Can you buy license for RC1 to keep it before expiration?

Discussion in 'Windows 7 Help and Support' started by kbouter, Nov 9, 2009.

  1. kbouter

    kbouter Senior Member

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    Since I have been beta testing Win 7 Ultimate and now have RC1 as my OS, I would like to be able to just purchase a license for it and prevent the expiration in August 2010.

    Is there any difference between RC1 & OEM or store bought Win 7?

    If not, can I just buy the new license & some how apply it before expiration?

    If it is better to get the store version, can I somehow use the existing install or will I need to clean install.

    I always prefer the clean install but would like to know.

    Thanx
     
  2. Highwayman

    Highwayman Extraordinary Member

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    the Rc is exactly that...and obviously it didnt pass to RTM so has bugs or missing features that RTM 7600 has got....therefore yes a proper copy freshly installed is the way to go.
     
  3. busydog

    busydog New Member

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    I agree with Highwayman that a fresh install is the best way but if you have spent hours and hours in setting up RC1 and don't want to do that again, there are ways to upgrade RC1 to RTM. Just do a search in this forum for the necessary steps. Unless you think you need Ultimate, you can upgrade with HomePremium (again, search for the necessary steps). There are those that will either say it is not possible to upgrade RC1 or insist even if it is possible, you want to do a clean install. I happen to believe there is a time and place for either method. It's your call.
     
  4. kbouter

    kbouter Senior Member

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    That is great information.

    I will do the fresh install.
    Will the upgrade version of pro, home or ultimate work since it is a fresh install or do I need to get the full version of one of these?

    I have read much on installations but still uncertain of this.
     
  5. busydog

    busydog New Member

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    You can do a clean install with an upgrade disk of your choice, e.g. HomePremium. (Again the steps to do that are in this forum.) You can install once w/o a s/n followed by a registry hack or install w/o a s/n and then install on top of that with a s/n.
     
    #5 busydog, Nov 9, 2009
    Last edited: Nov 9, 2009
  6. kbouter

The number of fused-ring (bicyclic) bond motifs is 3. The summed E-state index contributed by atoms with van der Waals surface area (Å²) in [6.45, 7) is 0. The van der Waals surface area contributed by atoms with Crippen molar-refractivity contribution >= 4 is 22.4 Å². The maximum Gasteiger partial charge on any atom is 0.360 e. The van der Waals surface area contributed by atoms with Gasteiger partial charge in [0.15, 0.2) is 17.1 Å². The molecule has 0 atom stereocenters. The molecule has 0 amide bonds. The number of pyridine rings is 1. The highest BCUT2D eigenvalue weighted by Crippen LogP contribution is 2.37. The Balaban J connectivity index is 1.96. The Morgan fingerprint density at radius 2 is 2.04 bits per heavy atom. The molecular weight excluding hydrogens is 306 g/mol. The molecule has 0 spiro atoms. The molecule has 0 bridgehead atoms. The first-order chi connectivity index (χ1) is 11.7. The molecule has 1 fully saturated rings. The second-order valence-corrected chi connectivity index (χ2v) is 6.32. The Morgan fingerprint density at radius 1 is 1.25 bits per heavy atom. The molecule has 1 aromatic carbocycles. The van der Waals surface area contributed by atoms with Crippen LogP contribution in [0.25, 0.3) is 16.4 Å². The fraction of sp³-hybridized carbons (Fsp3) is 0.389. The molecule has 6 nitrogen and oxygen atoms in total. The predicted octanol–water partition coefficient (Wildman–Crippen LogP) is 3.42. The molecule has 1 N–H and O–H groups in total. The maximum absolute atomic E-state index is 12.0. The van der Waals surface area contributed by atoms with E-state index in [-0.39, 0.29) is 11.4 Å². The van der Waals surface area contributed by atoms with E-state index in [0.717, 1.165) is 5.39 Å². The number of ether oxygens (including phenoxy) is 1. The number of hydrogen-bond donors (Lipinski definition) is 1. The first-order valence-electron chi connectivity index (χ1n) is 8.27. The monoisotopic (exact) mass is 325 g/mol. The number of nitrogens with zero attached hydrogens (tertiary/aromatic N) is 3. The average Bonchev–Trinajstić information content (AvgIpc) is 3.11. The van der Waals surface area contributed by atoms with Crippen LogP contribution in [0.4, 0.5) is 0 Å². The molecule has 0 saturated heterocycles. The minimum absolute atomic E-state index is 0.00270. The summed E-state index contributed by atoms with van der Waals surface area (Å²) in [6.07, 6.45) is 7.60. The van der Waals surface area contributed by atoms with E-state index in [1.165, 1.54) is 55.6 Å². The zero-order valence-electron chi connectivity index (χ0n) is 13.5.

kbouter Senior Member

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    Excellent.

    Exactly what i needed to know.

    Thank you all so much for the direction.
     
  7. kbouter

    kbouter Senior Member

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    Excellent.

    Exactly what I needed to know.

    Thank you all so much for the direction.
     
  8. kbouter

    kbouter Senior Member

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    I have been reading on the OEM version which in my case would be a white box, system builder. Can this be done without the OPK?
    If not, can an OPK be acquired?

    • As with the royalty OEM versions, your copy of Windows is locked to the PC on which it is installed and cannot be transferred to a PC, nor can the motherboard be upgraded.
    • Under the terms of its agreement with Microsoft, the OEM must use the Windows OEM Preinstallation Kit (OPK) to install Windows. When you first turn on the PC, you accept a license agreement with the OEM and with Microsoft. The OEM is required to provide support for your copy of Windows.
    • Activation of your new PC is required within 30 days. The product key should already have been entered as part of the OPK installation and activation should be automatic and transparent to you.
    • Although it is possible for an individual to buy a System Builder copy of Windows 7 and install it on a new PC, that scenario is specifically prohibited by the license agreement, which requires that the software be installed using the OPK and then resold to a non-related third party. (As I noted in a September 2008 post, Microsoft once allowed “hobbyistsâ€Â￾ to use OEM System Builder software to build their own PCs, but the company switched to a hard-line stance on this issue sometime after Vista shipped in early 2007.)
    • When you purchase a white-box PC from a system builder, the PC maker preinstalls the Windows version you purchased. The package you receive includes reinstallation media and a product key that is similar to a full packaged product but cannot be used for an in-place upgrade. You may or may not receive both 32-bit and 64-bit media. If you receive both types of media, you can switch from 32-bit to 64-bit Windows or vice versa by performing a custom reinstall using your product key.
     

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